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Imagining the ArabsArab Identity and the Rise of Islam$
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Peter Webb

Print publication date: 2016

Print ISBN-13: 9781474408264

Published to Edinburgh Scholarship Online: September 2017

DOI: 10.3366/edinburgh/9781474408264.001.0001

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Arabness from the Qur’an to an Ethnos

Arabness from the Qur’an to an Ethnos

Chapter:
(p.110) 3 Arabness from the Qur’an to an Ethnos
Source:
Imagining the Arabs
Author(s):

Peter Webb

Publisher:
Edinburgh University Press
DOI:10.3366/edinburgh/9781474408264.003.0004

Pursuing the references to ‘Arabs’ in the Islamic-era poetry examined in Chapter 2, this chapter explores the processes by which Arab identity developed as a new form of community in early Islam. Analysis begins with the Qur’an, the first extant text to use the word ʿarabī to describe itself. It is revealed that the Qur’an’s Arabness is not a marker of ethnic identity, but it does mark key shifts which were amplified by new social processes following the Muslim Conquests. Employing models of ethnogenesis to interpret early Islam, this chapter demonstrates how the spread of Muslim communities and the centralisation of the Caliphate fostered an environment conducive to rethinking identities. The new social processes prompted early Muslims to experiment with various terms to define their community, and ‘Arab’ gradually gained traction during the later Umayyad period. The rise of Arabness as an ethnic identity thus closely intertwines with the maturation of Muslim community, but conflicting social pressures and imperfect communal cohesion meant that Umayyad-era Arab identity developed very unevenly in this formative period.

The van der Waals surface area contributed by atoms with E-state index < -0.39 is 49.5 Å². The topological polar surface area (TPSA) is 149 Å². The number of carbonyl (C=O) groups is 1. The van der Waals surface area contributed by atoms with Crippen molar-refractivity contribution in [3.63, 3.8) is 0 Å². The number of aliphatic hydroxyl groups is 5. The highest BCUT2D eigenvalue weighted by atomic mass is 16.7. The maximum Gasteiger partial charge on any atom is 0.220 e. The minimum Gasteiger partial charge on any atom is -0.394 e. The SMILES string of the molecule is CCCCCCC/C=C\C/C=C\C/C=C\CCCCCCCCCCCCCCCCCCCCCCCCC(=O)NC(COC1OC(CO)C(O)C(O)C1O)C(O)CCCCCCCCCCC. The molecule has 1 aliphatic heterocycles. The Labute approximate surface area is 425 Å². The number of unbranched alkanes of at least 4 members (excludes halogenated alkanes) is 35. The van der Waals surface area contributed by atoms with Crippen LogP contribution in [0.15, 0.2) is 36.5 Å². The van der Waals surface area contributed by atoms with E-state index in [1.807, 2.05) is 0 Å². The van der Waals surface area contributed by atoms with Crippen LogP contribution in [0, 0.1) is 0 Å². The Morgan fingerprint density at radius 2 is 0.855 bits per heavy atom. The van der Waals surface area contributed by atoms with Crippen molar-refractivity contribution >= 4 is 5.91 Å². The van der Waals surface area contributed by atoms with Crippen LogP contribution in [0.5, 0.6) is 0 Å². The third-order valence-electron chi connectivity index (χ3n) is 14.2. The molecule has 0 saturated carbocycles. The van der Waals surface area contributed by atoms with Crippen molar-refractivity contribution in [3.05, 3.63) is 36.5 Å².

Keywords:   Arab identity, Arab origins, Qur’an, Islamic history, Identity in early Islam, ethnogenesis

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